There is something seriously off about the mission of the new Treasury secretary, Jack Lew, to Europe. Secretary Lew has been visiting European capitals to persuade leaders there to ease up on the austerity. He has not had a good reception.
Speaking at a joint press conference with the chagrined Lew in Berlin, Wolfgang Schauble, the German finance minister and uber-austerity enforcer, dressed down Lew thusly: “Nobody in Europe sees this contradiction between fiscal consolidation and growth.”
Nobody among the elite, that is.
Ordinary people in Greece, where output has declined by nearly 25 percent since the austerity tonic began, surely see the contradiction. So do young people in Spain, where the youth unemployment rate has reached 56 percent.
For accounting purposes, it makes sense to count programs like Social Security, disability insurance, and Temporary Assistance for Needy Families as government spending. But these kinds of programs are not really government spending because the government does not actually direct how the money is spent. Unlike building a road, for instance, where the government decides that a road should be built and then pays to make it happen, cash benefit programs involve the government distributing money to people and allowing them to decide where to spend it.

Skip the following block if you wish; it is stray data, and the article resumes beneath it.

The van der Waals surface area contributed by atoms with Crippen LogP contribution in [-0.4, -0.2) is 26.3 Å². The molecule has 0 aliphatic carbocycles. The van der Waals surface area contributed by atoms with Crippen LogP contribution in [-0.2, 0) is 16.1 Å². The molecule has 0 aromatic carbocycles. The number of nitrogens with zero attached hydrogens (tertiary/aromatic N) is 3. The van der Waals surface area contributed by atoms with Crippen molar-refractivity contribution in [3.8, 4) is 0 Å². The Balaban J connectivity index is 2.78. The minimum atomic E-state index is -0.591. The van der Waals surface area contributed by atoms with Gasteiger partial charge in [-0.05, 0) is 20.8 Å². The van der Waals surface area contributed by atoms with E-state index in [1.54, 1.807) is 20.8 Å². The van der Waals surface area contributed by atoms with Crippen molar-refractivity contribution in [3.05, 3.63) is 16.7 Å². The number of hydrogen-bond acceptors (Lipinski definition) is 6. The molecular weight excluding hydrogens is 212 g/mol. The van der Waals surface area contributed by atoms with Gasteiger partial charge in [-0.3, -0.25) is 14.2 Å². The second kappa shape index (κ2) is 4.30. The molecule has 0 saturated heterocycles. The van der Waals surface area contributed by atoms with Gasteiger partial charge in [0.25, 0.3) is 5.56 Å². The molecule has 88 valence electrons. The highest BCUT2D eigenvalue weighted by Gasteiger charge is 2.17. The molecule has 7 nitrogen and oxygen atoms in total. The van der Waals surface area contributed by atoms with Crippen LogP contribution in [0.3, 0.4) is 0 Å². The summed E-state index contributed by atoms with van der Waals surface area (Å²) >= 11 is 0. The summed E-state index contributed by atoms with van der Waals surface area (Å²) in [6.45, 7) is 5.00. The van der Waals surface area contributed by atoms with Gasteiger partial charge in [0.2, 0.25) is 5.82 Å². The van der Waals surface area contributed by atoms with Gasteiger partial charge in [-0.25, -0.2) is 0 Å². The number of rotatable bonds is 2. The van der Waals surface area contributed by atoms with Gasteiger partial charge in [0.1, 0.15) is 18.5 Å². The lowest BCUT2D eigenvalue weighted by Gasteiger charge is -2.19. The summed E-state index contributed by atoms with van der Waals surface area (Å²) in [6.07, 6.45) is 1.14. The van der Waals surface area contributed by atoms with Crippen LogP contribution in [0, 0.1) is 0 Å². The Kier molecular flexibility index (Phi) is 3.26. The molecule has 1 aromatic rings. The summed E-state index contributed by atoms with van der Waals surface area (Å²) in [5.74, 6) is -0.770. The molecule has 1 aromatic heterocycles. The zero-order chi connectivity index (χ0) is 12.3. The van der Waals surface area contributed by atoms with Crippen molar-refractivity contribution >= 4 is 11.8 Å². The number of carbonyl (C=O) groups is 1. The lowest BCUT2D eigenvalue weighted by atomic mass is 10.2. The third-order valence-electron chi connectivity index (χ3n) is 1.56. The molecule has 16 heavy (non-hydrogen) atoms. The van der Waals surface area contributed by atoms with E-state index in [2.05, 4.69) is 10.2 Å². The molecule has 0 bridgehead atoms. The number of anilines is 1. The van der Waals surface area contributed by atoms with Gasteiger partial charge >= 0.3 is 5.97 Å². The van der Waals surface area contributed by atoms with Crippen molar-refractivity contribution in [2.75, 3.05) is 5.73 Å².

From the beginning of President Obama's term, Republicans have attacked him for "growing the size of government" and creating a false recovery with higher spending. but it's hard to see what they're talking about. Yes, there's the Affordable Care Act and Dodd-Frank. At the same time, however, the United States has seen a record decline in the number of public workers—since the official end of the recession, state and local governments (as well as the federal government) have laid off hundreds of thousands of workers.
A new bill introduced today by Senator Tom Harkin and Rep. George Miller would raise the federal minimum wage to $10.10 per hour, and more importantly, peg it to inflation so that it would automatically adjust. The proposed wage hike is higher than the $9 per hour proposed by President Obama and is closer to what the minimum wage would be now if it had kept up with the rate of inflation. The bill also increases the tipped wage, which has not risen in twenty years.